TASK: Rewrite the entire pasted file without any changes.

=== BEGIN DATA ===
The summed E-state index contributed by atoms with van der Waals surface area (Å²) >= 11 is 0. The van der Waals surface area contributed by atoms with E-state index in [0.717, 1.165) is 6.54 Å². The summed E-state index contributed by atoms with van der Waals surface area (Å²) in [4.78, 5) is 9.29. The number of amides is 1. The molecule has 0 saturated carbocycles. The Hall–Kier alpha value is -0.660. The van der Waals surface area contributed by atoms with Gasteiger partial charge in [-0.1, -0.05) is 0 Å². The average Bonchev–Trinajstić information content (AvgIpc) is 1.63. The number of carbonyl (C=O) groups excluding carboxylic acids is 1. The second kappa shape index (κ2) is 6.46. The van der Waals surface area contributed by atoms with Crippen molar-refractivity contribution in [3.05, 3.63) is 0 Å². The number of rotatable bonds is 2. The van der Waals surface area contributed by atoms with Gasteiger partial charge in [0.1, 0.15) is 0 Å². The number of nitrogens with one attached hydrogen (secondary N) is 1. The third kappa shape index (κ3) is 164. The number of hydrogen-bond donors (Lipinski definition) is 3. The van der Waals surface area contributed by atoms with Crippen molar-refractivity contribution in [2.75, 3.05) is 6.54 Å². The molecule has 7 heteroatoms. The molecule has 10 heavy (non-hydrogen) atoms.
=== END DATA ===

The summed E-state index contributed by atoms with van der Waals surface area (Å²) >= 11 is 0. The van der Waals surface area contributed by atoms with E-state index in [0.717, 1.165) is 6.54 Å². The summed E-state index contributed by atoms with van der Waals surface area (Å²) in [4.78, 5) is 9.29. The number of amides is 1. The molecule has 0 saturated carbocycles. The Hall–Kier alpha value is -0.660. The van der Waals surface area contributed by atoms with Gasteiger partial charge in [-0.1, -0.05) is 0 Å². The average Bonchev–Trinajstić information content (AvgIpc) is 1.63. The number of carbonyl (C=O) groups excluding carboxylic acids is 1. The second kappa shape index (κ2) is 6.46. The van der Waals surface area contributed by atoms with Crippen molar-refractivity contribution in [3.05, 3.63) is 0 Å². The number of rotatable bonds is 2. The van der Waals surface area contributed by atoms with Gasteiger partial charge in [0.1, 0.15) is 0 Å². The number of nitrogens with one attached hydrogen (secondary N) is 1. The third kappa shape index (κ3) is 164. The number of hydrogen-bond donors (Lipinski definition) is 3. The van der Waals surface area contributed by atoms with Crippen molar-refractivity contribution in [2.75, 3.05) is 6.54 Å². The molecule has 7 heteroatoms. The molecule has 10 heavy (non-hydrogen) atoms.